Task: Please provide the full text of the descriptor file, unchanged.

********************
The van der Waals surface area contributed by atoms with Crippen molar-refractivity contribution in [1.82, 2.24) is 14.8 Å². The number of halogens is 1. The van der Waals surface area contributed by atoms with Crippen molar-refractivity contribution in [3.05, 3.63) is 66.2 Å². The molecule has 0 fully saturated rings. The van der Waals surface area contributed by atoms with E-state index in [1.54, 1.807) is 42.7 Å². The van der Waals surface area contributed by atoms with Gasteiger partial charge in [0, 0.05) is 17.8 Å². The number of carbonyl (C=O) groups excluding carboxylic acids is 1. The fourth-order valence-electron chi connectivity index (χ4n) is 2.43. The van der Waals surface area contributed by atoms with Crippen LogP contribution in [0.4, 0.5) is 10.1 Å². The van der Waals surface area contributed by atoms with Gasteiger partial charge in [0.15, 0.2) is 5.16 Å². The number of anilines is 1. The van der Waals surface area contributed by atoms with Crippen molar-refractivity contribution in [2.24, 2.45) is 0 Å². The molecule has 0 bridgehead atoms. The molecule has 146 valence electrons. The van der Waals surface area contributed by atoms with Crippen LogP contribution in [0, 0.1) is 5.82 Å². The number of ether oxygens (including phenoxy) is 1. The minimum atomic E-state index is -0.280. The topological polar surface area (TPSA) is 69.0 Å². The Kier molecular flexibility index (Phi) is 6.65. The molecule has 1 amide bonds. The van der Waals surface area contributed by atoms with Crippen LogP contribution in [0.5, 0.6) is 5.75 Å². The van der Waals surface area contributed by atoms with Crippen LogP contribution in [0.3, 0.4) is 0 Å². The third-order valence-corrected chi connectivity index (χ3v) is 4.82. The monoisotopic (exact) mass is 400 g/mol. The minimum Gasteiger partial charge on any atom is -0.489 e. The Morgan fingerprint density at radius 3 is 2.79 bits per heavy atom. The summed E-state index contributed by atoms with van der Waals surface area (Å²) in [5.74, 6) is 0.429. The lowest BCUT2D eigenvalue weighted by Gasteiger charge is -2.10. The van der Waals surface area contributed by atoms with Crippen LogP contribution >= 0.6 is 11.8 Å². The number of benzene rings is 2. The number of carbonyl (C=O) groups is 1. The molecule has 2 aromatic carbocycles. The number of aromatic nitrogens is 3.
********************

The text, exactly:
The van der Waals surface area contributed by atoms with Crippen molar-refractivity contribution in [1.82, 2.24) is 14.8 Å². The number of halogens is 1. The van der Waals surface area contributed by atoms with Crippen molar-refractivity contribution in [3.05, 3.63) is 66.2 Å². The molecule has 0 fully saturated rings. The van der Waals surface area contributed by atoms with E-state index in [1.54, 1.807) is 42.7 Å². The van der Waals surface area contributed by atoms with Gasteiger partial charge in [0, 0.05) is 17.8 Å². The number of carbonyl (C=O) groups excluding carboxylic acids is 1. The fourth-order valence-electron chi connectivity index (χ4n) is 2.43. The van der Waals surface area contributed by atoms with Crippen LogP contribution in [0.4, 0.5) is 10.1 Å². The van der Waals surface area contributed by atoms with Gasteiger partial charge in [0.15, 0.2) is 5.16 Å². The number of anilines is 1. The van der Waals surface area contributed by atoms with Crippen molar-refractivity contribution in [2.24, 2.45) is 0 Å². The molecule has 0 bridgehead atoms. The molecule has 146 valence electrons. The van der Waals surface area contributed by atoms with Crippen LogP contribution in [0, 0.1) is 5.82 Å². The number of ether oxygens (including phenoxy) is 1. The minimum atomic E-state index is -0.280. The topological polar surface area (TPSA) is 69.0 Å². The Kier molecular flexibility index (Phi) is 6.65. The molecule has 1 amide bonds. The van der Waals surface area contributed by atoms with Crippen LogP contribution in [0.5, 0.6) is 5.75 Å². The van der Waals surface area contributed by atoms with Crippen LogP contribution in [0.3, 0.4) is 0 Å². The third-order valence-corrected chi connectivity index (χ3v) is 4.82. The monoisotopic (exact) mass is 400 g/mol. The minimum Gasteiger partial charge on any atom is -0.489 e. The Morgan fingerprint density at radius 3 is 2.79 bits per heavy atom. The summed E-state index contributed by atoms with van der Waals surface area (Å²) in [5.74, 6) is 0.429. The lowest BCUT2D eigenvalue weighted by Gasteiger charge is -2.10. The van der Waals surface area contributed by atoms with Crippen LogP contribution >= 0.6 is 11.8 Å². The number of benzene rings is 2. The number of carbonyl (C=O) groups is 1. The molecule has 2 aromatic carbocycles. The number of aromatic nitrogens is 3.